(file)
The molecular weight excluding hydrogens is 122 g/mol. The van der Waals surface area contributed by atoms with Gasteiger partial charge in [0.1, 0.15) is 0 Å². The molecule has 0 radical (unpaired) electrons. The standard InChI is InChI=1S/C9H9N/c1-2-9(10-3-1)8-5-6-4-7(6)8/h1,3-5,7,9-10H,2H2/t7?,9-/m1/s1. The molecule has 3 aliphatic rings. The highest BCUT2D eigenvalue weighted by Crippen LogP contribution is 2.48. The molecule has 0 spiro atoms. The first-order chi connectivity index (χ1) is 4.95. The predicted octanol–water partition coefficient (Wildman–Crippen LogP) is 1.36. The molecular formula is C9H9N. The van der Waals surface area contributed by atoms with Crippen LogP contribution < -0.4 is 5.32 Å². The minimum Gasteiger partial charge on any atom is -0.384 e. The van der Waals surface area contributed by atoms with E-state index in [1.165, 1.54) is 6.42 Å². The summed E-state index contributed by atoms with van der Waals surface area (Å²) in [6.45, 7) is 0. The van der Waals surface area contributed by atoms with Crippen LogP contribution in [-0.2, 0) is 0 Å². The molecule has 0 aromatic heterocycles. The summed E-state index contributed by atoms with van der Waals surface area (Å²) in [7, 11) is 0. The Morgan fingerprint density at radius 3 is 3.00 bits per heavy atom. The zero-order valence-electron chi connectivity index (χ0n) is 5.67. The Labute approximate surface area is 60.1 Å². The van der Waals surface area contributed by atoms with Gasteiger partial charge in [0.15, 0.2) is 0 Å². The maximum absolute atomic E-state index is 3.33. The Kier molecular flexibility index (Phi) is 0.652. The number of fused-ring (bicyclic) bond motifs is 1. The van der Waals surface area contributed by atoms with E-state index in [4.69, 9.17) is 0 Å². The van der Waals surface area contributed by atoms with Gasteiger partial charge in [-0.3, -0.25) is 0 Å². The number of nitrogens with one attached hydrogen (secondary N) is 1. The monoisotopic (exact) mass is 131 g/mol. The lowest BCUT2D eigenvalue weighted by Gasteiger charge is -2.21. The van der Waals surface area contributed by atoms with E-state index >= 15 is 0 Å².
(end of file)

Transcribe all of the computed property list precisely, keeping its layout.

The molecular weight excluding hydrogens is 122 g/mol. The van der Waals surface area contributed by atoms with Gasteiger partial charge in [0.1, 0.15) is 0 Å². The molecule has 0 radical (unpaired) electrons. The standard InChI is InChI=1S/C9H9N/c1-2-9(10-3-1)8-5-6-4-7(6)8/h1,3-5,7,9-10H,2H2/t7?,9-/m1/s1. The molecule has 3 aliphatic rings. The highest BCUT2D eigenvalue weighted by Crippen LogP contribution is 2.48. The molecule has 0 spiro atoms. The first-order chi connectivity index (χ1) is 4.95. The predicted octanol–water partition coefficient (Wildman–Crippen LogP) is 1.36. The molecular formula is C9H9N. The van der Waals surface area contributed by atoms with Crippen LogP contribution < -0.4 is 5.32 Å². The minimum Gasteiger partial charge on any atom is -0.384 e. The van der Waals surface area contributed by atoms with E-state index in [1.165, 1.54) is 6.42 Å². The summed E-state index contributed by atoms with van der Waals surface area (Å²) in [6.45, 7) is 0. The van der Waals surface area contributed by atoms with Crippen LogP contribution in [-0.2, 0) is 0 Å². The molecule has 0 aromatic heterocycles. The summed E-state index contributed by atoms with van der Waals surface area (Å²) in [7, 11) is 0. The Morgan fingerprint density at radius 3 is 3.00 bits per heavy atom. The zero-order valence-electron chi connectivity index (χ0n) is 5.67. The Labute approximate surface area is 60.1 Å². The van der Waals surface area contributed by atoms with Gasteiger partial charge in [0.15, 0.2) is 0 Å². The maximum absolute atomic E-state index is 3.33. The Kier molecular flexibility index (Phi) is 0.652. The number of fused-ring (bicyclic) bond motifs is 1. The van der Waals surface area contributed by atoms with E-state index in [4.69, 9.17) is 0 Å². The van der Waals surface area contributed by atoms with Gasteiger partial charge in [-0.3, -0.25) is 0 Å². The number of nitrogens with one attached hydrogen (secondary N) is 1. The monoisotopic (exact) mass is 131 g/mol. The lowest BCUT2D eigenvalue weighted by Gasteiger charge is -2.21. The van der Waals surface area contributed by atoms with E-state index >= 15 is 0 Å².